The Valley of Elah is the site where the Biblical battle between David and Goliath took place. It also is the name of a 2007 movie, but there is no Valley of Elah in Afghanistan.

In 2004, his unit was deployed to Iraq. Asked where he served, he said "Route Irish." That's a military designation for a section of the road connecting Baghdad's International Zone to the Baghdad Airport. Troops never name a route when they describe where they served; they name a camp or a firebase. Interestingly enough, "Route Irish" is also the name of a 2010 foreign film.

Simmance claims he went back to the "Valley of Elah" from February 2006 to March 2007, and, after returning from that deployment, he was ordered back to Afghanistan's "Congo Valley" in April 2007. Trouble is, there is no Congo Valley in Afghanistan.

Bret Mandell, who met Simmance at the Veterans Affairs Hospital in Batavia, thinks Simmance was mistakenly referring to the Korangal Valley, the setting for the 2010 documentary film "Restrepo." Simmance said it was on that final deployment, in June 2008, that he was wounded by an RPG that broke his jaw and ribs and caused other internal injuries.

Mandell, a graduate student living in Arlington, Va., said he first trusted Simmance but eventually came to doubt his stories. Simmance has no visible injuries consistent with an RPG attack, though he has claimed on several occasions that he was wounded in combat: "He started with a roadside bomb, then he moved onto an RPG," said Mandell, who served in the U.S. Army in Afghanistan and Iraq.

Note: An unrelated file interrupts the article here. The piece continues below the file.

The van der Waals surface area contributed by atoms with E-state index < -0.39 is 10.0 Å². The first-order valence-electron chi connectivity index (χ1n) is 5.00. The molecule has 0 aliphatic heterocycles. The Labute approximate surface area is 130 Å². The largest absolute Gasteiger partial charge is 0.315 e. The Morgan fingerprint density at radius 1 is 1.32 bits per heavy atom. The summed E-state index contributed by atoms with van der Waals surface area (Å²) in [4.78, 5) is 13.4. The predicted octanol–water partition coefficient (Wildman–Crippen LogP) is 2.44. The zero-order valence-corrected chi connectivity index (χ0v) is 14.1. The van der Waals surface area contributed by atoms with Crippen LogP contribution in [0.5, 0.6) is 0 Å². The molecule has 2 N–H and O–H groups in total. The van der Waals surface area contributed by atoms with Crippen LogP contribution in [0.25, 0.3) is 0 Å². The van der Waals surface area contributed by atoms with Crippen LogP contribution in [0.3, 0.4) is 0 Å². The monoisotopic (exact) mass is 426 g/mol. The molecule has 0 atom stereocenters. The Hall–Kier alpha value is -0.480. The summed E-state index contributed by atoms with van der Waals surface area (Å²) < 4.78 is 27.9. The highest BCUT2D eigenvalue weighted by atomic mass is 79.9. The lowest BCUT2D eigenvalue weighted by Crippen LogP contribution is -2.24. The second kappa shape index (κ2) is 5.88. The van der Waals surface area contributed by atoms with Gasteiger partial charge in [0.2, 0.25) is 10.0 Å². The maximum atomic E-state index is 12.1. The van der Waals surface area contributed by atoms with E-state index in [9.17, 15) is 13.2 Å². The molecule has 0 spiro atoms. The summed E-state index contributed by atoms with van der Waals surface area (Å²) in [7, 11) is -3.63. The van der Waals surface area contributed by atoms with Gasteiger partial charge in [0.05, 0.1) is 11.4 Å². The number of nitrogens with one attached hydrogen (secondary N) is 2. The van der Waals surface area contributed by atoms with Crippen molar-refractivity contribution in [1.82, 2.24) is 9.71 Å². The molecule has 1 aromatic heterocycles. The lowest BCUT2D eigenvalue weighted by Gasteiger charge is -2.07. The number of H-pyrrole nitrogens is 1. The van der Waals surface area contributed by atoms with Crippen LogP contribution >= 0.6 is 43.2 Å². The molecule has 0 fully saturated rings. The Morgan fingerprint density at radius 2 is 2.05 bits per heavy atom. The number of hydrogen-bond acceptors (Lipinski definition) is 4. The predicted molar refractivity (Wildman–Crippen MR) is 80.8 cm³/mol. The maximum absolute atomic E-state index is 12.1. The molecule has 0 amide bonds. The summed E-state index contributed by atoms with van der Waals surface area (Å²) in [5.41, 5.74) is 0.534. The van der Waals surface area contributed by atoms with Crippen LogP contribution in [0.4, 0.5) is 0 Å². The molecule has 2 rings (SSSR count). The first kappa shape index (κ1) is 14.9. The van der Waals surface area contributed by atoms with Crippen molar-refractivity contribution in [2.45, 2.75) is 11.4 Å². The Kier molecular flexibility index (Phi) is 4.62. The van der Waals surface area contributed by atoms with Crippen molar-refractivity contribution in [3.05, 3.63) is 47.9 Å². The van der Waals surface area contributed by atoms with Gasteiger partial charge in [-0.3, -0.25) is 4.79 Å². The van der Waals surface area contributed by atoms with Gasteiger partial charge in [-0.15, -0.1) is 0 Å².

Facts vs Fantasy:

His own mother, Denise Simmance, suggests that Simmance is exaggerating his military service. In a press interview in November 2008 she shared details of Simmance's experiences in Iraq, including the horrific task of pulling body parts out of the rubble of a bombed home. Now, she doesn't believe any of it. She says that when she challenged him on his assertions, Christopher Simmance became defensive. "Our relationship is severely damaged," his mother said. "I cannot confirm any of what he said."

That's pretty damning.

Simmance claims he was in Afghanistan in 2006. However, Denise Simmance says that she and her husband visited their son for 10 days during that time, in Seattle.

Denise Simmance said her son drove back to Buffalo from Seattle in June 2007, while Simmance said he still was serving in Afghanistan at that time.

Simmance also puts himself in Afghanistan in February 2008, the same month when a Buffalo News reporter and photographer met with him in Buffalo.

War Hero or Phony Wannabe? YOU decide - comment below . . .